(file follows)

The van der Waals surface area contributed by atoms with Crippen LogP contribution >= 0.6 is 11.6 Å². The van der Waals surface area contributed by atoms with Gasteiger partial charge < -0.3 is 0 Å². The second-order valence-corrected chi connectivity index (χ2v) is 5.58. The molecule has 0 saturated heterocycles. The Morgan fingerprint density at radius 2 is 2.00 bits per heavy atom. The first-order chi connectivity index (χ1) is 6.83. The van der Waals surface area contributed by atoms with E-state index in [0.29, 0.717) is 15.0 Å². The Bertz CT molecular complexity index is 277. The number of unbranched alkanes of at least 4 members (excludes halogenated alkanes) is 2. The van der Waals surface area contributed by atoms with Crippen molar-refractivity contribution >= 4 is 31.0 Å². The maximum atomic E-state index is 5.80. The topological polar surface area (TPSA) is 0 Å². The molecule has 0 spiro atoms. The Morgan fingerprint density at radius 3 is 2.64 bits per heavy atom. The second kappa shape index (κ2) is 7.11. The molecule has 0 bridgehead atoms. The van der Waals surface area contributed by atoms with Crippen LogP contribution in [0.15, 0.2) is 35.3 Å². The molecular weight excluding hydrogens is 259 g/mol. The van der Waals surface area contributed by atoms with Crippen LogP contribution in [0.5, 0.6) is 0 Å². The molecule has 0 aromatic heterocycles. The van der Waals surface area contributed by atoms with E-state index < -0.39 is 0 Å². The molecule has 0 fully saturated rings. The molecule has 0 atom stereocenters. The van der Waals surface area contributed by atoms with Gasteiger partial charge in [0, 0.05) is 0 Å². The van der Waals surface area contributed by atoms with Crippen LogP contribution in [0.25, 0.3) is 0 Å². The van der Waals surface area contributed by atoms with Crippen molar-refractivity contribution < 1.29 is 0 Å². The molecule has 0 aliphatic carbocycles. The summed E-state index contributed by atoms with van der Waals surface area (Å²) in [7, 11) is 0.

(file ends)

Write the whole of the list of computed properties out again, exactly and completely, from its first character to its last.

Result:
The van der Waals surface area contributed by atoms with Crippen LogP contribution >= 0.6 is 11.6 Å². The van der Waals surface area contributed by atoms with Gasteiger partial charge < -0.3 is 0 Å². The second-order valence-corrected chi connectivity index (χ2v) is 5.58. The molecule has 0 saturated heterocycles. The Morgan fingerprint density at radius 2 is 2.00 bits per heavy atom. The first-order chi connectivity index (χ1) is 6.83. The van der Waals surface area contributed by atoms with E-state index in [0.29, 0.717) is 15.0 Å². The Bertz CT molecular complexity index is 277. The number of unbranched alkanes of at least 4 members (excludes halogenated alkanes) is 2. The van der Waals surface area contributed by atoms with Crippen molar-refractivity contribution >= 4 is 31.0 Å². The maximum atomic E-state index is 5.80. The topological polar surface area (TPSA) is 0 Å². The molecule has 0 spiro atoms. The Morgan fingerprint density at radius 3 is 2.64 bits per heavy atom. The second kappa shape index (κ2) is 7.11. The molecule has 0 bridgehead atoms. The van der Waals surface area contributed by atoms with Crippen LogP contribution in [0.15, 0.2) is 35.3 Å². The molecular weight excluding hydrogens is 259 g/mol. The van der Waals surface area contributed by atoms with Crippen LogP contribution in [0.5, 0.6) is 0 Å². The molecule has 0 aromatic heterocycles. The van der Waals surface area contributed by atoms with E-state index < -0.39 is 0 Å². The molecule has 0 fully saturated rings. The molecule has 0 atom stereocenters. The van der Waals surface area contributed by atoms with Gasteiger partial charge in [0, 0.05) is 0 Å². The van der Waals surface area contributed by atoms with Crippen LogP contribution in [0.25, 0.3) is 0 Å². The van der Waals surface area contributed by atoms with Crippen molar-refractivity contribution < 1.29 is 0 Å². The molecule has 0 aliphatic carbocycles. The summed E-state index contributed by atoms with van der Waals surface area (Å²) in [7, 11) is 0.